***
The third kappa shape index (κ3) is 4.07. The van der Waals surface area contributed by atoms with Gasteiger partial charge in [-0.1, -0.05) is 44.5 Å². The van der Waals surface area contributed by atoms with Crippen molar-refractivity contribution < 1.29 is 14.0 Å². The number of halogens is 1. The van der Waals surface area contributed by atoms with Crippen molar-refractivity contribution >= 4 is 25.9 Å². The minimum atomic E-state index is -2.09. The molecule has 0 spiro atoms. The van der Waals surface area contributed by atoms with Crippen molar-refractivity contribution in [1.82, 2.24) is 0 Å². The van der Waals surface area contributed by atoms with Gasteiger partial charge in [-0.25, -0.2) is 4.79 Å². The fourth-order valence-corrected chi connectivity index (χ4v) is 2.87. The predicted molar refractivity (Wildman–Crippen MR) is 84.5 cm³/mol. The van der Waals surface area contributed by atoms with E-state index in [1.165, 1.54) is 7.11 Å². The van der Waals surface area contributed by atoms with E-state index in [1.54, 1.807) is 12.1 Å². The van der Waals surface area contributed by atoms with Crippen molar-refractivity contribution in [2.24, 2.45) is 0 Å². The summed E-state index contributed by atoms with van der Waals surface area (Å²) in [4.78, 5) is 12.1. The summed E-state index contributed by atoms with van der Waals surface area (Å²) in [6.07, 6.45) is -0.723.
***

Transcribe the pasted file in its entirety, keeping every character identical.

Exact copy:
The third kappa shape index (κ3) is 4.07. The van der Waals surface area contributed by atoms with Gasteiger partial charge in [-0.1, -0.05) is 44.5 Å². The van der Waals surface area contributed by atoms with Crippen molar-refractivity contribution < 1.29 is 14.0 Å². The number of halogens is 1. The van der Waals surface area contributed by atoms with Crippen molar-refractivity contribution >= 4 is 25.9 Å². The minimum atomic E-state index is -2.09. The molecule has 0 spiro atoms. The van der Waals surface area contributed by atoms with Crippen molar-refractivity contribution in [1.82, 2.24) is 0 Å². The van der Waals surface area contributed by atoms with Gasteiger partial charge in [-0.25, -0.2) is 4.79 Å². The fourth-order valence-corrected chi connectivity index (χ4v) is 2.87. The predicted molar refractivity (Wildman–Crippen MR) is 84.5 cm³/mol. The van der Waals surface area contributed by atoms with E-state index in [1.165, 1.54) is 7.11 Å². The van der Waals surface area contributed by atoms with E-state index in [1.54, 1.807) is 12.1 Å². The van der Waals surface area contributed by atoms with Crippen molar-refractivity contribution in [2.24, 2.45) is 0 Å². The summed E-state index contributed by atoms with van der Waals surface area (Å²) in [4.78, 5) is 12.1. The summed E-state index contributed by atoms with van der Waals surface area (Å²) in [6.07, 6.45) is -0.723.